I’ve been writing Convince & Convert for more than two years, and have produced more than 300 posts. Mostly from me, with some terrific assistance from talented guest authors.
Last week, I was on a content marketing discussion panel (moderated by Jeff Rohrs) at the ExactTarget Connections conference. I was joined by Joe Pulizzi from Junta42, Ann Handley from MarketingProfs, and Brad Kleinman from Online Marketing Connect. At one point we discussed headline writing and what draws clicks within the social media content universe.
I mined my Google Analytics and put together a list of the 25 most popular posts that have ever appeared on this blog, ranked by total number of page views.
- Develop a Social Media Strategy in 7 Steps
- The 6 Dangerous Fallacies of Social Media
- The 39 Social Media Tools I’ll Use Today
- 3 Ways Facebook Is Killing Your Website
- 11 Must-Dos for the Serious Blogger
- Crushing the Myth of B2B Social Media
- 15 Email Statistics That Are Shaping the Future
- 7 Ways to Use Social Media
- 11 Reasons Your Company Needs Facebook
- Social Media Monitoring Tools How to Pick the Right One (guest post by Katie Van Domelen)
- 7 Ways to Use Social Media to Create Buzzworthy Events
- 13 Observations from South by Southwest
- 7 Critical Elements of Your Social Media Strategy
- Linkedin – 22 Ways to Dominate
- Is Twitter for Business Even Worth the Trouble?
- How to Create a Share of Voice Report
- Get Shorty – The Elevator Pitch is Dead
- Finding Your Mass Influencers Among Your Customers
- 4 Detective Tricks to Find Your Customers in Social Media
- Does Your Facebook Page Have a Pulse?
- Build Your Brand a Social Content Ladder in 5 Steps
- Is Starbucks the Most Dangerous Competitor to Facebook? (co-authored with Clinton Bonner)
- Is Your Company More Interesting Than My Wife?
- Integrating Email and Social Media with Flowtown
- 7 Ingredients in the Perfect Twitter Profile
Content Lessons Learned
A few patterns become instantly clear when I look at this information:
Time matters, but not in a consistent way. Of the top 10 posts, only number 4 and number 10 are semi-recent. Most of the rest are from spring 2010 or earlier. Unless you happen to catch lightning in a bottle (#4), the incremental page views stemming from people linking to these posts or finding them on search engines adds up.
Search does matter. By my rough calculation, approximately 50% of these top posts have some sort or relevant, viable search term in the headline (and thus the page title and URL). I’m not counting search terms like “Facebook” because it’s unlikely Convince & Convert will ever have enough juice to rank for such a broad term. I may run a similar analysis and rank my top posts by page views coming from search engines. That would be interesting to see how similar each list is.
The numbers and lists thing works. 15 of my top 25 all-time posts have a number in the headline. It’s human nature, especially for a complex and ever-shifting topic like social media, to want complexities broken into morsels.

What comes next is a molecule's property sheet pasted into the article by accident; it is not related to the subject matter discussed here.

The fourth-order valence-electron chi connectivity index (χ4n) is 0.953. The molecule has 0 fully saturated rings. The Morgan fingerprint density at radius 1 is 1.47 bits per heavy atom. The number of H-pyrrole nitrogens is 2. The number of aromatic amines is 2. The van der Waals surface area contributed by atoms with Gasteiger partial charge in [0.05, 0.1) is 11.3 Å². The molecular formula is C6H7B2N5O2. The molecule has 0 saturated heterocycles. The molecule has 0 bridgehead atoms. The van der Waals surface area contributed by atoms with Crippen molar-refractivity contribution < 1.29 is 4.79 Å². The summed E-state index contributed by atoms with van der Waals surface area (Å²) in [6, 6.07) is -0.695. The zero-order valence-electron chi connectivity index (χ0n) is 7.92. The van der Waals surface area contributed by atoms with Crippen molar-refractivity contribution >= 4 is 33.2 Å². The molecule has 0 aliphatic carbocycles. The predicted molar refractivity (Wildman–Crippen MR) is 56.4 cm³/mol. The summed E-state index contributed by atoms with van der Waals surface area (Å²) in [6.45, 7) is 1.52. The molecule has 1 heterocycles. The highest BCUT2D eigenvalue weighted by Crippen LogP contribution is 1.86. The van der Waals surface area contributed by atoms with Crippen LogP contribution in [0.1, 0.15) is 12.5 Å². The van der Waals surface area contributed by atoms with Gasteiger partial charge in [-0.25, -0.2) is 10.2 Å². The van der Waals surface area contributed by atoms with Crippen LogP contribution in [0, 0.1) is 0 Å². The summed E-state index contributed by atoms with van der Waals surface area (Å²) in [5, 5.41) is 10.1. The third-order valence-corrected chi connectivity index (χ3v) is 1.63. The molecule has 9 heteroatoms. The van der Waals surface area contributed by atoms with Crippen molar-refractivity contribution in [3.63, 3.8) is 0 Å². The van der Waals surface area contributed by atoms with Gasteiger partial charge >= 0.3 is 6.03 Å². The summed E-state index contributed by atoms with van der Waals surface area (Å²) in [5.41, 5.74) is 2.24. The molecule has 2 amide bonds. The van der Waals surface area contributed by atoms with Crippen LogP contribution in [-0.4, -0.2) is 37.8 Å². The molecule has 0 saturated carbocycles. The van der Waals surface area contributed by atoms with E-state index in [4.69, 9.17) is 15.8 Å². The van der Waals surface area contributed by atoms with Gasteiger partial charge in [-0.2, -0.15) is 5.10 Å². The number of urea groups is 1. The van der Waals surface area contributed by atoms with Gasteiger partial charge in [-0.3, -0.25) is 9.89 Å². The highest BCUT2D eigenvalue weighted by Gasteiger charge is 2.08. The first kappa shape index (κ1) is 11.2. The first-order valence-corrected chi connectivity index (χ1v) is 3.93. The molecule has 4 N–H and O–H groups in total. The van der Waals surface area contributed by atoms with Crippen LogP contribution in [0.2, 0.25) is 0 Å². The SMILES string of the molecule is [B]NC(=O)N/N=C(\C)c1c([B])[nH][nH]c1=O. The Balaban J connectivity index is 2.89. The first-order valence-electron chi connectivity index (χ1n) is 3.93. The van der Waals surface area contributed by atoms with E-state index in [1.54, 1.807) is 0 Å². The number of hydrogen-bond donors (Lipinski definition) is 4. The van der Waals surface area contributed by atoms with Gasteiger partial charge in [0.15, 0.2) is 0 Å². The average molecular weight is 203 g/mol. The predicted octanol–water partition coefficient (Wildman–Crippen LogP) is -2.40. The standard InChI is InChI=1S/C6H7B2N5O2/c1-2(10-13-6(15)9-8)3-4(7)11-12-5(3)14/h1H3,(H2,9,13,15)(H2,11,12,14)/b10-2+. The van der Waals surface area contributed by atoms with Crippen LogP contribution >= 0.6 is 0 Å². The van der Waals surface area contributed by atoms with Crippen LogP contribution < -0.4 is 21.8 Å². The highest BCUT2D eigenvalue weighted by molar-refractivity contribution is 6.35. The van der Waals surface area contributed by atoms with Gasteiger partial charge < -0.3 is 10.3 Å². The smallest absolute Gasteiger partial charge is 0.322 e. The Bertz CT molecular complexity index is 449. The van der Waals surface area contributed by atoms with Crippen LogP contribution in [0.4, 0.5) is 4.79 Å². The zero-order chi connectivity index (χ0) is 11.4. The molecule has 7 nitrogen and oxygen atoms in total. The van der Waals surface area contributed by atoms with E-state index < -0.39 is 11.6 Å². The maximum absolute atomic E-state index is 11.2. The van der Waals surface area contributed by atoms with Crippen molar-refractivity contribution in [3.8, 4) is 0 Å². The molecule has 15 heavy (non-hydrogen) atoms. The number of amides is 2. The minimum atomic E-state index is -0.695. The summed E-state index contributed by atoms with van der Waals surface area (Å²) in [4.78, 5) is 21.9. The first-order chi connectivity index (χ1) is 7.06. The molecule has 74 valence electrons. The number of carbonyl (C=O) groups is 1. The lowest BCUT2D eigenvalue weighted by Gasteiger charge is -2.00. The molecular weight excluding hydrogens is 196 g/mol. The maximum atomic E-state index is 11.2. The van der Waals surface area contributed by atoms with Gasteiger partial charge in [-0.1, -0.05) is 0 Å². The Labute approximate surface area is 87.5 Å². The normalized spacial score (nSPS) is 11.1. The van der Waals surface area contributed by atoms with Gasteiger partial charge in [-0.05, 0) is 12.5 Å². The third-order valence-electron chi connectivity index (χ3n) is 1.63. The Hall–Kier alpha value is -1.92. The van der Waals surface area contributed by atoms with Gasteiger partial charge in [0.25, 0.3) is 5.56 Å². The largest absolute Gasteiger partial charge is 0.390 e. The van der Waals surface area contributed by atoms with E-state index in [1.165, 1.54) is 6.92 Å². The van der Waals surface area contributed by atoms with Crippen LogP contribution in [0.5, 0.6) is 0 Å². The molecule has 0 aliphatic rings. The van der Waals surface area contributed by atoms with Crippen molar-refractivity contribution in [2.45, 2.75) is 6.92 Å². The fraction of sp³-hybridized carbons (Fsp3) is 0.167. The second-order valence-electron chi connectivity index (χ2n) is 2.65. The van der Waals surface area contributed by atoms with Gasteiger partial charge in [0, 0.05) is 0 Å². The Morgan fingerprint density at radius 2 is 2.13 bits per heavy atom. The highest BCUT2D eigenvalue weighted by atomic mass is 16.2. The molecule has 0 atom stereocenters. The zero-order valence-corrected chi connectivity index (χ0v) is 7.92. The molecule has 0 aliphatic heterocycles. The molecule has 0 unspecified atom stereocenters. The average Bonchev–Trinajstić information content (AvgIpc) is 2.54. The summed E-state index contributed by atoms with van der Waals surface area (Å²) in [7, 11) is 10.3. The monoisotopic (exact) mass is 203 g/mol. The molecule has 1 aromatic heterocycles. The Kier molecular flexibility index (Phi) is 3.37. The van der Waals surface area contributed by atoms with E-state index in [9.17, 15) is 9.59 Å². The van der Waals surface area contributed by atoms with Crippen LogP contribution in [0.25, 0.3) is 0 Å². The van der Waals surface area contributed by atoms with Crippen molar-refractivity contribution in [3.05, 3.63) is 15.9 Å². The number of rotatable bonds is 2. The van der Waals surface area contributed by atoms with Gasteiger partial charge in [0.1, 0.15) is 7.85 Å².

The appetite for tools content is huge. Despite the fact that I try to focus my work and my writing where possible on social media strategy and social integration issues, approximately 16 of my top 25 posts deal entirely or primarily with one or more social media tools and tactics. My friends at Social Media Examiner (where I first published #19 and #21) have built a very successful business on this concept.
On a related point, overlap in social media isn’t as large as we (or at least me) thinks it is. #19 and #21 appeared on Social Media Examiner approximately 4 weeks before they ran here, and each generated 1,000 + page views on SME before they generated a single page view here. It doesn’t appear that the SME audience is duplicated here, or vice versa (at least not significantly).
Extra resources are important. I don’t write a lot of posts that include presentation slides, but I’ve done it at least 15 times. On this list #1, #5, #7, #11, #14, #16 all include a presentation, or free social media tool. This is a shocking ratio to me. I wonder if presence on Slideshare has something to do with that? Any SEO geeks want to weigh in on that?
Headline length may be a factor. Here’s the distribution of number of words in each of these headlines:
- 5 word headline = 2 posts in top 25
- 6 word headline = 3 posts in top 25
- 7 word headline = 8 posts in top 25
- 8 word headline = 9 posts in top 25
- 9 word headline = 0
- 10 word headline = 4 posts in top 25
Clearly, I write longer headlines than many other social media bloggers. But this distribution surprised me. 21 out of my top 25 all-time posts have at least 7 words in the headline. Do longer headlines explain the contents of the post better? Is it extra SEO fodder? I’m not certain, but it’s pretty clear that longer works – at least here.
The thesaurus remains underrated. In my social media consulting, I often emphasize with my clients the importance of using powerful, unexpected and unusual words and turns of phrase in headlines – to break through the content clutter. This appears to have worked in the case of #2, #4, #6, #11, #14, #17, #19, #23. In #23 for example – which is about building a dynamic Facebook fan page – if that headline was “Ways to Make Your Facebook Page More Engaging” would it have made this list? I don’t think it would have.
This was an illuminating exercise for me. Thanks to my crack assistant Jess Ostroff for helping with the research. What content lessons do you take away from these results? I’m sure there’s patterns I’ve missed.
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